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by Abigail Van Buren

Commuters Keep Their Seats as Pregnant Woman Stands

DEAR ABBY: What is this world coming to? I live in an affluent suburb of Boston, and commute by subway to my job in the city. This morning I boarded a full train and took the last empty seat. Just as the doors were closing, a blind woman and her guide dog got on. I waited about 10 seconds (count it, Abby -– it's a long time). No one offered the woman a seat, so I gave her mine. She graciously accepted.

What the woman couldn't see -– but everyone else on the train could –- is that I am eight months pregnant. For the next half-hour, I stood with aching back and swollen ankles, jerking and swaying with every movement of the train, while college kids and well-dressed executive types in their 30s watched, sipped their coffee, read the sports section and offered zilch.

A pregnant woman gives up her seat on the train to a blind woman, while everyone else sits contentedly? If their mothers only knew! Sign me ... ONE MONTH TO GO IN HINGHAM, MASS.

DEAR ONE MONTH TO GO: If their mothers only knew? Dear lady, if their mothers had taken the time to teach them manners and empathy for others, someone in the passenger car would have given you a seat.

If any of your fellow passengers were young women -– what goes around comes around. As to the men -– it shows that living in wealthy suburbs doesn't guarantee that the residents have class.

DEAR ABBY: I am currently in my fourth month of survival following a fight with cancer.

When I was first diagnosed, I consulted an oncologist recommended by my general practitioner. Even though the doctor was obviously not busy, I was kept waiting in a dark, quiet, depressing room. When he finally did see me, he hadn't reviewed my file. He didn't call me by my first name or know my test results. He made me feel unimportant. I didn't go back.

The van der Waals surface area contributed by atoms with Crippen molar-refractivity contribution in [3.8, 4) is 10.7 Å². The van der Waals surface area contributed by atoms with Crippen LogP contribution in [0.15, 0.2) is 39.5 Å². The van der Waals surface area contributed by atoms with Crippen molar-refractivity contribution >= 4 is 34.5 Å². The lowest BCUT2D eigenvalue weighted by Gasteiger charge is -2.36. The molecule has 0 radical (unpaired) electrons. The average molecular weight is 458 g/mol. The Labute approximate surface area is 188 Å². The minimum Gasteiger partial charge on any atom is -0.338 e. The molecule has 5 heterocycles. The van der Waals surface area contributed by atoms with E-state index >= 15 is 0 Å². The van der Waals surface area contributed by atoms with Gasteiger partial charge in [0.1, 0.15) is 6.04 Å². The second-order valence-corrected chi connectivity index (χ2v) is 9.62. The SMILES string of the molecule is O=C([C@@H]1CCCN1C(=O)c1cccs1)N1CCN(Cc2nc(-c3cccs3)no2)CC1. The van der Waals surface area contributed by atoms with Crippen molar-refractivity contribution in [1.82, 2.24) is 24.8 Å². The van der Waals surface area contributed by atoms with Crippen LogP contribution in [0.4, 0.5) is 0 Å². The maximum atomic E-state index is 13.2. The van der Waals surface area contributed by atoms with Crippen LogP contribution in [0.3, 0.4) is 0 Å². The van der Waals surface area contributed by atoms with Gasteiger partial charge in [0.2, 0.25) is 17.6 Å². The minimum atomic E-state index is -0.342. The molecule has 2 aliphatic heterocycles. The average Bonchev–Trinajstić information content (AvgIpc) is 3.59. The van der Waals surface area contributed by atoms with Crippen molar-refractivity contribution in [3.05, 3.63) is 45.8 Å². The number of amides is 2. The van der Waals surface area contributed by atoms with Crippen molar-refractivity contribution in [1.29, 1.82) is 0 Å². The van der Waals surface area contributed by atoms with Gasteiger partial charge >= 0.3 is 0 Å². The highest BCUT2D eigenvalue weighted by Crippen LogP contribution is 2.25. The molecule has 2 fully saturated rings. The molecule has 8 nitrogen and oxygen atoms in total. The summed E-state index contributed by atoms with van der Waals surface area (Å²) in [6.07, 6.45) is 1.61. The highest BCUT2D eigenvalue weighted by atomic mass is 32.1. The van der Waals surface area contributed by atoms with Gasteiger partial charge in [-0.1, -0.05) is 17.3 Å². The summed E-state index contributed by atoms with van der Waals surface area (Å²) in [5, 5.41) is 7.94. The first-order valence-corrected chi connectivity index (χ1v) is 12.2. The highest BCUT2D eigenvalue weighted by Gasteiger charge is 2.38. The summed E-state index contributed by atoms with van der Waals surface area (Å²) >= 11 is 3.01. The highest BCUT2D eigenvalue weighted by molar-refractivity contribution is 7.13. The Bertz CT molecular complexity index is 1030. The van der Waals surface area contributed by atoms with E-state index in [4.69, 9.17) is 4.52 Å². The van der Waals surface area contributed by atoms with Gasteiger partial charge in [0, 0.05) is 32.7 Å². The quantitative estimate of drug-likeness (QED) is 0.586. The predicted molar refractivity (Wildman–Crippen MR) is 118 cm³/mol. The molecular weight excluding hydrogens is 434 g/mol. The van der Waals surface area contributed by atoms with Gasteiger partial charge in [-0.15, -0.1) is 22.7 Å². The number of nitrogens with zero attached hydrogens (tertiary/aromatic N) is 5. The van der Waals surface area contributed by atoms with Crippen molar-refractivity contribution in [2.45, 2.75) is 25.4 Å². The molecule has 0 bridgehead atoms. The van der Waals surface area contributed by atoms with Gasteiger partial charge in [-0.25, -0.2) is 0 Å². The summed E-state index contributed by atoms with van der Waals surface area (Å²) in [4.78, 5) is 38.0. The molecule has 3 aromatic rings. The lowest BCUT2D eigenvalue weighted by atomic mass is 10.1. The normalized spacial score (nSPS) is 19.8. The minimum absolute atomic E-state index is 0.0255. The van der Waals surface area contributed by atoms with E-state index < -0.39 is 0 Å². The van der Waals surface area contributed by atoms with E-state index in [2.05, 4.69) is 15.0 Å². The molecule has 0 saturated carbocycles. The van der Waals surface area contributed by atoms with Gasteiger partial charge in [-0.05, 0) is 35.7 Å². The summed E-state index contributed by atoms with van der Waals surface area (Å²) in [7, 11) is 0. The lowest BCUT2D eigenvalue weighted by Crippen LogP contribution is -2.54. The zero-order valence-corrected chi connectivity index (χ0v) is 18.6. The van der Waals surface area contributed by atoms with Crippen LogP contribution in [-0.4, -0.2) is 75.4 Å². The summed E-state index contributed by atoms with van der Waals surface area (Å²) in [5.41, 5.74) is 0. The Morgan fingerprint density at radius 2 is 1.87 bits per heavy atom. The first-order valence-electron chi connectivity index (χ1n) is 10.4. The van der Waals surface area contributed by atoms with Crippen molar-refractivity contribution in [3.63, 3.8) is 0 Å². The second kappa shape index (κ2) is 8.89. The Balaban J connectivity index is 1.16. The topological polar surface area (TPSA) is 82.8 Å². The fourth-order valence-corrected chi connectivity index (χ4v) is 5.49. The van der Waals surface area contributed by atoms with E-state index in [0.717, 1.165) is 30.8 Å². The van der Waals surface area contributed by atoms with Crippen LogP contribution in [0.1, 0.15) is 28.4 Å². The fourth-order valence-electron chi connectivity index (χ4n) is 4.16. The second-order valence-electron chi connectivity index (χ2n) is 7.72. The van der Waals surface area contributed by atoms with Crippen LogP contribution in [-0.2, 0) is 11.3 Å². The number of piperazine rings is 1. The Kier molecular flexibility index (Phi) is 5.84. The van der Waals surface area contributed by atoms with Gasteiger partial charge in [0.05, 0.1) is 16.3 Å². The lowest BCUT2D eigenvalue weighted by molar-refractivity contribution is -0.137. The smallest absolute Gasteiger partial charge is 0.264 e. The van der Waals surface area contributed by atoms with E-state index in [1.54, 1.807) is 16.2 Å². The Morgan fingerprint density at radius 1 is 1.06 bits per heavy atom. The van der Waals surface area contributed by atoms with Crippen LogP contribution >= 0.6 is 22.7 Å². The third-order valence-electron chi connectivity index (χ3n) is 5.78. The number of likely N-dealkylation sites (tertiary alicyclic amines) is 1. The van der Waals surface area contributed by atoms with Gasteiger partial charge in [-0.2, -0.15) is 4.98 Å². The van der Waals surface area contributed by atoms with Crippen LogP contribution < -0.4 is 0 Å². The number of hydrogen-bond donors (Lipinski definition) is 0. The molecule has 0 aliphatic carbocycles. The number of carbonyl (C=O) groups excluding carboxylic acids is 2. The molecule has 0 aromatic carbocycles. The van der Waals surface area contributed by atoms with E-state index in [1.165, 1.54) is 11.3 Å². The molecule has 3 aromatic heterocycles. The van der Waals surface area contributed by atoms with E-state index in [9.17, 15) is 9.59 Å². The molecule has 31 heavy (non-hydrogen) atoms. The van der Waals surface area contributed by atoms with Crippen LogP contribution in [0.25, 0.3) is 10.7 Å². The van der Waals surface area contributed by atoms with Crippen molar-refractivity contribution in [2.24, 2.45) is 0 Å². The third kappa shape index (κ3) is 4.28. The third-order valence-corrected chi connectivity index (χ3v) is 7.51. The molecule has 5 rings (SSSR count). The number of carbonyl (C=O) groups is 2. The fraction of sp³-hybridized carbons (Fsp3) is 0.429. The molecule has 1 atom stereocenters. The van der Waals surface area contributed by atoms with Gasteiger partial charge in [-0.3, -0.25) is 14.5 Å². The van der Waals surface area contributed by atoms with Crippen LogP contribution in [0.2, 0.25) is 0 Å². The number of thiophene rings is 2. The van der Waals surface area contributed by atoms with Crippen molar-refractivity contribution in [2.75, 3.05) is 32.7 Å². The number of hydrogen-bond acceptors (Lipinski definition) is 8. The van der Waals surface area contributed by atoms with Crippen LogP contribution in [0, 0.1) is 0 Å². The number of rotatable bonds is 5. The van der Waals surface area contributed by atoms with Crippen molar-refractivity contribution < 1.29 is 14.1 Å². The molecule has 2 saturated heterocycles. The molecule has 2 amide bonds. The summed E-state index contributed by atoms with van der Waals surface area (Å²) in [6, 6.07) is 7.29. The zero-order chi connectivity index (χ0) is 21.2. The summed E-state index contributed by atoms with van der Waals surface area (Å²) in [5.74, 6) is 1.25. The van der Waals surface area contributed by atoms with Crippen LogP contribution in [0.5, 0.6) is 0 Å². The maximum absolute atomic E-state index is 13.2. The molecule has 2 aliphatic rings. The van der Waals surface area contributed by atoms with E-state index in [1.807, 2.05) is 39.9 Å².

A second oncologist was recommended. The difference was night and day. This doctor performed all the tests himself. He answered every question my wife and I had. When he was satisfied that all the questions were answered, he asked what I wanted from him. I said, "Save my life." He immediately put me on chemotherapy.

During the next five months, when I visited his office, his staff knew me by name, greeted me with a smile, and were emotionally supportive. The nurses administering the chemo were upbeat, encouraging and made me feel they cared about me.

Being surrounded by positive energy was extremely important to my recovery. Attitude is a vital element in the recovery process.

Bless the doctors, nurses and staff who helped me. They realized I was a person, and more than a printout of lab results. –- A CANCER SURVIVOR, NORTH HILL, CALIF.

DEAR SURVIVOR: I'm pleased that your cancer treatment was successful. You were wise to switch oncologists after that first consultation. Not all physicians have a good bedside manner, but if they don't, the smart ones hire support staff that can create an atmosphere that's warm, personal and reassuring to patients.

Medicine is not only a profession, but it is also a business. And people in business must be sensitive to customer relations if they're going to be successful.

Dear Abby is written by Pauline Phillips and daughter Jeanne Phillips.

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